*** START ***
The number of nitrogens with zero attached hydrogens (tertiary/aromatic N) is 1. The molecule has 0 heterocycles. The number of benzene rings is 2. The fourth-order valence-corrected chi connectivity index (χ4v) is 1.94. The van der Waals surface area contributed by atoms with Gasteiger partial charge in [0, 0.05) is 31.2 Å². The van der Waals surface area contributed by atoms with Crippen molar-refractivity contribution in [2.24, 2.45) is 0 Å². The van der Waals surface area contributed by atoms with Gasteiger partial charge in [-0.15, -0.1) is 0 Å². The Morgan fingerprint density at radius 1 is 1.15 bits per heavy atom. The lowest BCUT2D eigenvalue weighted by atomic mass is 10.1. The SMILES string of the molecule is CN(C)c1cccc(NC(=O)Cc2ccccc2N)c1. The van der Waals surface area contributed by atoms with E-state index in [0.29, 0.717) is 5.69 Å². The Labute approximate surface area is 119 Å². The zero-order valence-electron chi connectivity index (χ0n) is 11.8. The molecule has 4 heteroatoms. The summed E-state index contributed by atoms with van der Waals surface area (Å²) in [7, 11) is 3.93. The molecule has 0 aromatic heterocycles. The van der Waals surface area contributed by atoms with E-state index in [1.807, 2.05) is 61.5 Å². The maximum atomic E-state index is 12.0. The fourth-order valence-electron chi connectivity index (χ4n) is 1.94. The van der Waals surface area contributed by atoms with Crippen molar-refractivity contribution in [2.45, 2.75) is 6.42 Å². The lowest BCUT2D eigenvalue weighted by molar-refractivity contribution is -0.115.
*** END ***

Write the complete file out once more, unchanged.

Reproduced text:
The number of nitrogens with zero attached hydrogens (tertiary/aromatic N) is 1. The molecule has 0 heterocycles. The number of benzene rings is 2. The fourth-order valence-corrected chi connectivity index (χ4v) is 1.94. The van der Waals surface area contributed by atoms with Gasteiger partial charge in [0, 0.05) is 31.2 Å². The van der Waals surface area contributed by atoms with Crippen molar-refractivity contribution in [2.24, 2.45) is 0 Å². The van der Waals surface area contributed by atoms with Gasteiger partial charge in [-0.15, -0.1) is 0 Å². The Morgan fingerprint density at radius 1 is 1.15 bits per heavy atom. The lowest BCUT2D eigenvalue weighted by atomic mass is 10.1. The SMILES string of the molecule is CN(C)c1cccc(NC(=O)Cc2ccccc2N)c1. The van der Waals surface area contributed by atoms with E-state index in [0.29, 0.717) is 5.69 Å². The Labute approximate surface area is 119 Å². The zero-order valence-electron chi connectivity index (χ0n) is 11.8. The molecule has 4 heteroatoms. The summed E-state index contributed by atoms with van der Waals surface area (Å²) in [7, 11) is 3.93. The molecule has 0 aromatic heterocycles. The van der Waals surface area contributed by atoms with E-state index in [1.807, 2.05) is 61.5 Å². The maximum atomic E-state index is 12.0. The fourth-order valence-electron chi connectivity index (χ4n) is 1.94. The van der Waals surface area contributed by atoms with Crippen molar-refractivity contribution in [2.45, 2.75) is 6.42 Å². The lowest BCUT2D eigenvalue weighted by molar-refractivity contribution is -0.115.